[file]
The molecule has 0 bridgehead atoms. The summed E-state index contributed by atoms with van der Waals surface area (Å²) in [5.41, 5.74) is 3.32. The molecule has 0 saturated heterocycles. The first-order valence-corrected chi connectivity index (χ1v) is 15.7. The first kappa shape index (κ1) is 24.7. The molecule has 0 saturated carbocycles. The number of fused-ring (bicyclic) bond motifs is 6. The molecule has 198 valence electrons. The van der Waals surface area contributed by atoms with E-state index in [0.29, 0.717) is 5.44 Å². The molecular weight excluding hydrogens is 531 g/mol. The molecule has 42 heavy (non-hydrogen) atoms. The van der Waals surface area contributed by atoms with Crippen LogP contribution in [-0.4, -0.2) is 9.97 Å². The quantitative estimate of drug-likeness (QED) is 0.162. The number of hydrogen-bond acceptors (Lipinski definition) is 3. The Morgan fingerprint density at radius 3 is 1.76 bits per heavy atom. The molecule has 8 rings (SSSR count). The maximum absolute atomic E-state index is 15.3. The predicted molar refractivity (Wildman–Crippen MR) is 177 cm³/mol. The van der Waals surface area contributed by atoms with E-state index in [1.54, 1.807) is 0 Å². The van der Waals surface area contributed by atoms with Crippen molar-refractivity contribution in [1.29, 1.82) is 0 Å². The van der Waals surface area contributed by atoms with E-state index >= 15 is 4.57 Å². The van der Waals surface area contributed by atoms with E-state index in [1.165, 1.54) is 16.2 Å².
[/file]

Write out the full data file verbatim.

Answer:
The molecule has 0 bridgehead atoms. The summed E-state index contributed by atoms with van der Waals surface area (Å²) in [5.41, 5.74) is 3.32. The molecule has 0 saturated heterocycles. The first-order valence-corrected chi connectivity index (χ1v) is 15.7. The first kappa shape index (κ1) is 24.7. The molecule has 0 saturated carbocycles. The number of fused-ring (bicyclic) bond motifs is 6. The molecule has 198 valence electrons. The van der Waals surface area contributed by atoms with E-state index in [0.29, 0.717) is 5.44 Å². The molecular weight excluding hydrogens is 531 g/mol. The molecule has 42 heavy (non-hydrogen) atoms. The van der Waals surface area contributed by atoms with Crippen LogP contribution in [-0.4, -0.2) is 9.97 Å². The quantitative estimate of drug-likeness (QED) is 0.162. The number of hydrogen-bond acceptors (Lipinski definition) is 3. The Morgan fingerprint density at radius 3 is 1.76 bits per heavy atom. The molecule has 8 rings (SSSR count). The maximum absolute atomic E-state index is 15.3. The predicted molar refractivity (Wildman–Crippen MR) is 177 cm³/mol. The van der Waals surface area contributed by atoms with E-state index in [1.54, 1.807) is 0 Å². The van der Waals surface area contributed by atoms with Crippen molar-refractivity contribution in [1.29, 1.82) is 0 Å². The van der Waals surface area contributed by atoms with E-state index >= 15 is 4.57 Å². The van der Waals surface area contributed by atoms with E-state index in [1.165, 1.54) is 16.2 Å².